Public Law Blog

Insights and legal updates from our specialist public law solicitors.

30 May 2019

‘World-leading’ Modern Slavery Act 2015: review confirms more to be done

The Independent Review of the Modern Slavery Act 2015 commenced in July 2018 with a remit to consider specific provisions of the Act: the role of the Independent Anti-Slavery Commissioner; transparency in supply chains; Independent Child Trafficking Advocates; and the legal application of the act. The final report was published in May 2019.  This follows a series of interim reports on the four themes.

Sophie Kemp

24 May 2019

What is an 'Article 2 inquest' and why does it matter?

In June 2018 the government announced that some bereaved families should find it easier to access legal aid funding for representation at inquests. The updated guidance issued by the Lord Chancellor allows caseworkers to waive the financial means test “for cases where the state has a procedural obligation to hold an inquest under Article 2”.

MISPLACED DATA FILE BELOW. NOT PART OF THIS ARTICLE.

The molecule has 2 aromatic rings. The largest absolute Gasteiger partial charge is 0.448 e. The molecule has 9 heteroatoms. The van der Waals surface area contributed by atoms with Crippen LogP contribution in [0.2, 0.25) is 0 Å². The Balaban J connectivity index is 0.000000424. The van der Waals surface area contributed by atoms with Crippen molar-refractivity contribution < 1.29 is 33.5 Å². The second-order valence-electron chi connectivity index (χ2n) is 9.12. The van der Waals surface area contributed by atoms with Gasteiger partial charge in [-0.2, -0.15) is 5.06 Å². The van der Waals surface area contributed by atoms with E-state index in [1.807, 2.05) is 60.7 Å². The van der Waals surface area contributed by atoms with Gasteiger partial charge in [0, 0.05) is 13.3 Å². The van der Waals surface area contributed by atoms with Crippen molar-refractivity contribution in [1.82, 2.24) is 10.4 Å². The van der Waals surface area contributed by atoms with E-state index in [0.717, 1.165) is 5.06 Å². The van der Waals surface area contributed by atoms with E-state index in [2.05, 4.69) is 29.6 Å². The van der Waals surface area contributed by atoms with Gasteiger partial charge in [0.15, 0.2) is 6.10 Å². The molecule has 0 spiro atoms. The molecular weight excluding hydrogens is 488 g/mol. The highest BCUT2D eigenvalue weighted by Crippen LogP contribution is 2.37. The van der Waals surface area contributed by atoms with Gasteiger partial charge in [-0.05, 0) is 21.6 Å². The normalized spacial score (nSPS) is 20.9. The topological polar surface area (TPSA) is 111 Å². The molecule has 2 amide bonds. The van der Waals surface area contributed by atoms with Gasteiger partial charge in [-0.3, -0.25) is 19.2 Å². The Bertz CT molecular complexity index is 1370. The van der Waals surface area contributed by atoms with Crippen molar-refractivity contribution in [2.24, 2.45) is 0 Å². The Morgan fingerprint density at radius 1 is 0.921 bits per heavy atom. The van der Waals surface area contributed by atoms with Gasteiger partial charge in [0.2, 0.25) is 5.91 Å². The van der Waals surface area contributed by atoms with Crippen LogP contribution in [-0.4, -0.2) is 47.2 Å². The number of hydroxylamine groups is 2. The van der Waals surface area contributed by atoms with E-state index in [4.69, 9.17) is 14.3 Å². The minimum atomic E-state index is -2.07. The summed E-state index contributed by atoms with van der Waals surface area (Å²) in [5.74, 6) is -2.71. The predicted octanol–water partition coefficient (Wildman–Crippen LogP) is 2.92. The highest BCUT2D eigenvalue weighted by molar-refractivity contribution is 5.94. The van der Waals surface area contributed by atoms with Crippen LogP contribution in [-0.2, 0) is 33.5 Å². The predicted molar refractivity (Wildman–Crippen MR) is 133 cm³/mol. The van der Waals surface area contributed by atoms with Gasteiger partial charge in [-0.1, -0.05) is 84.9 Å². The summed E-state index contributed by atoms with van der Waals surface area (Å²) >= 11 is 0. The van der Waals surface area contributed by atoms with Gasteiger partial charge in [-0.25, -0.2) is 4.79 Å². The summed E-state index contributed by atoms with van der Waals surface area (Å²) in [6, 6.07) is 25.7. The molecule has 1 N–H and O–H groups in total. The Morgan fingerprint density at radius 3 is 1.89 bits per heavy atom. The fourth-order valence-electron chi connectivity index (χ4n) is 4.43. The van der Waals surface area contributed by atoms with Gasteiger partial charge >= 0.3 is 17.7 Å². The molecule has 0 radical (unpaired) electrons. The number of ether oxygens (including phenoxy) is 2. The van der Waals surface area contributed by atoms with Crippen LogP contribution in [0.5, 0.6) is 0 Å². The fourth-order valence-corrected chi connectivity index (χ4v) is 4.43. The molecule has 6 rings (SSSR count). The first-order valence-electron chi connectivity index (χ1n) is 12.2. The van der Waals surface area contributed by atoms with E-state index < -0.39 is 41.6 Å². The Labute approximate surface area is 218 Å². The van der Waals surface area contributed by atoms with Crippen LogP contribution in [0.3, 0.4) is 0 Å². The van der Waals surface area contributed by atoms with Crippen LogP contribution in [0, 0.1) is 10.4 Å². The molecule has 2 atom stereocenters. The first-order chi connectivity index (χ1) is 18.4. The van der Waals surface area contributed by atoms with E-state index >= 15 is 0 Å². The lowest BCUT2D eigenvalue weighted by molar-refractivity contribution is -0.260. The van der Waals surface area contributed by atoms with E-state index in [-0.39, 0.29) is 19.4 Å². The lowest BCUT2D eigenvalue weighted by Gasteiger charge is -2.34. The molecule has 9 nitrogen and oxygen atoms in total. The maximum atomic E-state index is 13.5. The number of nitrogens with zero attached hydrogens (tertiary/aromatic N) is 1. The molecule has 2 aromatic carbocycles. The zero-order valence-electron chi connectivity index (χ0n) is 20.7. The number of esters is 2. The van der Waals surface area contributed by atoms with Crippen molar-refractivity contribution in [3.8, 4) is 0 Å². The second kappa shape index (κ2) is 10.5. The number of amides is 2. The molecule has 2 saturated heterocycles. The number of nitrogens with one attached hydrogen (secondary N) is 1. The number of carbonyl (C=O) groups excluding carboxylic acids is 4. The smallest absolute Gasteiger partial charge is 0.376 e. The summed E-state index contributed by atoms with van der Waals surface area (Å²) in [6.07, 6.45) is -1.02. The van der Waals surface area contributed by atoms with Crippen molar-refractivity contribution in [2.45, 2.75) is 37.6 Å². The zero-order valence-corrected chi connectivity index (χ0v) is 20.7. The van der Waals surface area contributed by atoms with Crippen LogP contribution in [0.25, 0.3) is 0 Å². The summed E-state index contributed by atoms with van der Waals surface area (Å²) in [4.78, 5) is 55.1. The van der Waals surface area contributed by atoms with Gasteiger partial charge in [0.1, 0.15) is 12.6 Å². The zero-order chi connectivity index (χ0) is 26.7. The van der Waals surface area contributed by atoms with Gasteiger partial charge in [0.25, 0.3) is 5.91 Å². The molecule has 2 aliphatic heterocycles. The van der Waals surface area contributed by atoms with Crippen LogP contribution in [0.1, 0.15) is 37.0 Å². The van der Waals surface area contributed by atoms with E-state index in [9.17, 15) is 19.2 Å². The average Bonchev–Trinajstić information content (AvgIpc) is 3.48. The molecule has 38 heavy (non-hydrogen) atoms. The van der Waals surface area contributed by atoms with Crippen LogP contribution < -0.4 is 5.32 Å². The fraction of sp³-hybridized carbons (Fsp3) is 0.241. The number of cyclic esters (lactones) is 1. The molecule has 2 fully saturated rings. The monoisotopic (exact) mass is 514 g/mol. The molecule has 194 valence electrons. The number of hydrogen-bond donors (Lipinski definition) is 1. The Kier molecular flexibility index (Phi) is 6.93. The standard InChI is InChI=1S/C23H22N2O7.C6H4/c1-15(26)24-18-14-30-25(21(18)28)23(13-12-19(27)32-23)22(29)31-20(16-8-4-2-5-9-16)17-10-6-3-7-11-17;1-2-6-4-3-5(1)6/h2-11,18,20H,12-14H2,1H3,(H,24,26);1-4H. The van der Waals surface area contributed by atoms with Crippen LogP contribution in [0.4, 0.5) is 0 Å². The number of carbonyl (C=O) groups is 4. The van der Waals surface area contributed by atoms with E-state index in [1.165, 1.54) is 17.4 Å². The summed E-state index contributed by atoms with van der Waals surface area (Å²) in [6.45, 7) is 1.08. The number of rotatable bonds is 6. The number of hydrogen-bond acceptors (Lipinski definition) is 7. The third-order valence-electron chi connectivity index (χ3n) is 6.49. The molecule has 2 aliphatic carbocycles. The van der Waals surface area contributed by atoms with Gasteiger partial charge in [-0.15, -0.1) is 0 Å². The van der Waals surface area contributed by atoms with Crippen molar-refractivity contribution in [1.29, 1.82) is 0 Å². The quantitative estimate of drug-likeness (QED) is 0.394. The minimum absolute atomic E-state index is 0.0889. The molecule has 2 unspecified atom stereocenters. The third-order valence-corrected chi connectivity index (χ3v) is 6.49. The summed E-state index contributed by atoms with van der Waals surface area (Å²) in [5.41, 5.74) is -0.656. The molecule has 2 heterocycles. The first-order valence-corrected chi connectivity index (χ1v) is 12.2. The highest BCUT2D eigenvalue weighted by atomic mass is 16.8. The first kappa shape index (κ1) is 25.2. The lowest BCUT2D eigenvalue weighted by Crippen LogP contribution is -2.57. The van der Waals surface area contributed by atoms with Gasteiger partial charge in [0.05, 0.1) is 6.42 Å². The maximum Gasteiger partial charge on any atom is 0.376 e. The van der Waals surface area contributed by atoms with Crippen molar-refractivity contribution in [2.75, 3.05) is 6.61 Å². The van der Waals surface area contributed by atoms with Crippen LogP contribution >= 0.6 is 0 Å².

Sarah Burton

10 May 2019

KN Green Week: Can law help save the world?

We have seen in recent months various and different attempts by those who want to change the course of government policy on the issue of climate change.

Sarah Burton

30 April 2019

How to respond to a subject access request: a step by step guide for organisations

Any individual dissatisfied with the speed or content of an organisation’s response to a SAR will find it quick and easy to complain to your organisation or the ICO. This guide is intended to make responding to SARs as straightforward as possible.

Emily Carter

3 April 2019

Court finds approach by DWP to Universal Credit ‘odd in the extreme’

The High Court judgment of R (Johnson, Woods, Barrett and Stewart) v SSWP [2019]EWHC 23 (Admin) involved a judicial review challenge to the method of calculating universal credit. The claimants successfully demonstrated that the DWP’s method of calculation was an incorrect interpretation of the Universal Credit Regulations 2013 (the Regulations) as it failed to account for circumstances where workers’ pay dates do not converge with the fixed assessment periods under the universal credit scheme. 

Sarah Burton

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